Mary Achieng’ sifted through her catch of silver cyprinid fish, sorting them into gunny sacks and carrying them to the weighing stand at Kogwang’ Beach, on the Kenyan shore of Lake Victoria.
Achieng’ had caught the fish the night before, using a solar-powered light to lure them into her nets.
The 500-kg (1,100-lb) haul would earn her 50,000 Kenyan shillings ($450) – enough to keep her family going until she next went out again on the lake a week later.
Before she got the lamp two years ago, Achieng’ had to stock her stall in Kendu Bay with whatever she could buy from local fishermen – many of whom would only sell to women offering up their bodies for sex.
“The fishermen dictated who to sell the fish to. If you did not please them, you would have nothing to sell for the day,” the 34-year-old, whose name has been changed to protect her identity, told the Thomson Reuters Foundation.
Such “sex-for-fish” deals are common in Lake Victoria’s fishing industry, which is controlled by men who can afford the tools needed to catch fish, including the lights used to attract the cyprinid, say local women’s rights advocates.
But a renewable energy project launched under the Africa for SDGs (Sustainable Development Goals) initiative is helping women in the area feed their families and stay safe from abuse by arming them with solar-powered lamps that allow them to do their own fishing.
Since it started in 2018, the project has given free solar lights to more than 400 women in western Kenya who were previously involved in the sex-for-fish trade, said Joe Bonga, chief executive officer of the Nairobi-based Africa for SDGs.
The project, implemented in partnership with the nonprofit International Christian Youthworks Africa and U.S.-based charity Watts Of Love, aims to reach 400 more women by the time it ends in 2023, Bonga noted.
“The solar lights have not only revolutionised fishing in this region, but they have also increased the economic production around the lake region,” he said.
The lamps have other uses away from the lake, he added.
“The good thing is that as you are going onto the lake, you are charging the solar light while using it. With enough power, you use the light again at home,” Bonga said.
The fishing industry provides a livelihood for about 90% of the Lake Victoria population, according to government figures.
Using her lamp to light her fish stall, Achieng’ said she can stay open longer each day, and now earns 10 times more than she used to.
“With the solar lights, I can do my own fishing and more,” she said. “I can decide to stay late in the market to sell my fish and I can also decide to be at home so that my children can study using the solar light.”
‘GIVE WOMEN TOOLS’
Bonga explained that many Lake Victoria fishers go out at night so they can use artificial light to attract more fish.
But most use kerosene lamps placed in or on the side of boats, which limits the amount of light shining into the water.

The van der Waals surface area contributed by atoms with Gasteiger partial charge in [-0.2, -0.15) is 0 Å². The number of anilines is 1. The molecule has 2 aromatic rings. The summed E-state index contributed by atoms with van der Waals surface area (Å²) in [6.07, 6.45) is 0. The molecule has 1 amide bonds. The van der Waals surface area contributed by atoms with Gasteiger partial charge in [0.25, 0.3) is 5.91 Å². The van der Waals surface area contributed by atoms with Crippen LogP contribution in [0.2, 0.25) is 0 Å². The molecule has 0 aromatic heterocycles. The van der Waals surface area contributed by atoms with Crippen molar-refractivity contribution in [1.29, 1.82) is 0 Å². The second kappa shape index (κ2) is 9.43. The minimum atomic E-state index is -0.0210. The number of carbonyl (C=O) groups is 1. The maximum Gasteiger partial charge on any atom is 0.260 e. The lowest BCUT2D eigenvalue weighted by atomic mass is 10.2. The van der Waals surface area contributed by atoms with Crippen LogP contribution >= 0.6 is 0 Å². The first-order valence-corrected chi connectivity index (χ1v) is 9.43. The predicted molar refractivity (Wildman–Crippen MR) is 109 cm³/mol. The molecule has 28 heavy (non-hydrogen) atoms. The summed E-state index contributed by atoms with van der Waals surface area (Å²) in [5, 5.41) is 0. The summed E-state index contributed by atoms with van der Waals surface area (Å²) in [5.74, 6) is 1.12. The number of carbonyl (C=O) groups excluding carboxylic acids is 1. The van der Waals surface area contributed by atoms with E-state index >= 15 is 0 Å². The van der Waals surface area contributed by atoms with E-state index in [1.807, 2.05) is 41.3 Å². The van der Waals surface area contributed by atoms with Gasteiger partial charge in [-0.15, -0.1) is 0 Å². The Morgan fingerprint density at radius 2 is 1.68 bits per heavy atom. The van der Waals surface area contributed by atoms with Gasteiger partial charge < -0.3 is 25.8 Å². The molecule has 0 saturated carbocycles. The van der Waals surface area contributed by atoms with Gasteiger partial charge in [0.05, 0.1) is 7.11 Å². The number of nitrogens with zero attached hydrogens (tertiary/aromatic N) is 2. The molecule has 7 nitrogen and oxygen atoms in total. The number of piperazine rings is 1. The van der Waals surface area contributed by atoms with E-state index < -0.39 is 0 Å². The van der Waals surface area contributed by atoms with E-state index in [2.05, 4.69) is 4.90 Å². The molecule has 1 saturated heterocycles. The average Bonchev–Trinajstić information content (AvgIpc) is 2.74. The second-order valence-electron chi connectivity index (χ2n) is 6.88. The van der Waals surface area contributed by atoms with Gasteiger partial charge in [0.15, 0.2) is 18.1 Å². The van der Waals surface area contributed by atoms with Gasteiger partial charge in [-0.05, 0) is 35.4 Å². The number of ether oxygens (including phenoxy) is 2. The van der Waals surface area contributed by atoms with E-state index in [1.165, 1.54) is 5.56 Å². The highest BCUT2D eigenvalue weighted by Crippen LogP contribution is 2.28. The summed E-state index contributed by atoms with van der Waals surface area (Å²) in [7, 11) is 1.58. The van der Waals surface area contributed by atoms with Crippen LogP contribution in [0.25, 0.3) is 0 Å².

When women are given solar lamps, they are trained to encase them in polythene bags so they can lower them into the lake, casting more light and resulting in bigger catches, he said.
Also, unlike kerosene lamps, the solar lamps do not get blown out by strong winds, he added.
With a battery stronger than that of an iPhone 8, the palm-sized light is shock-proof, can last 10 years and run for up to 120 hours on a single charge, said Nancy Economou, founder and president of Watts of Love.
“We give women the tools, we give them the lights, we give them the education, and we give them the (assets) to become successful,” she said in a video call.
HEALTH AND FREEDOM
Along with the economic boost, the use of solar lights is bringing health benefits to communities around Lake Victoria, say locals and health experts.
The sex-for-fish trade is one of the reasons rates of HIV and AIDS in developing countries are four to 14 times higher in fishing communities than the national average, said a 2020 report by the International Union for Conservation of Nature.
Kisumu County’s chief health officer Gregory Ganda said the county has “worrying” numbers of HIV prevalence and teen pregnancies compared to other counties, but they have been declining over recent years.
Dan Otieno, secretary of a local fishing group, credits the solar lights with helping bring those numbers down.
“The project has helped with health matters because now we are (seeing) reduced HIV transmission and … reduced HIV orphans and teenage pregnancies,” he said.
Beyond the lake’s shores, the lamps also help families light their homes without producing toxic smoke.
The domestic use of dirty fuels such as kerosene and charcoal contributes to air pollution that causes an estimated 500,000 premature deaths in Africa each year, the World Health Organization says.
Moses Simiyu, a grain farmer in Nasianda village, western Kenya, said he supports innovations like the solar lights that help poor families buy less kerosene.
“But solar lights should be given to both men and women, so that there is a gender balance in who benefits from the project,” he said.
For Achieng’, the ability to fish for herself is a major step towards equality, giving her back control of her livelihood and her body.
“I feel like part of me that had been taken away has been returned because of the solar lights,” she said.
“Now I know the joys of being empowered as a woman and the economic freedom that comes with it.”
($1 = 109.5500 Kenyan shillings)
First published: Thomson Reuters Foundation, read original article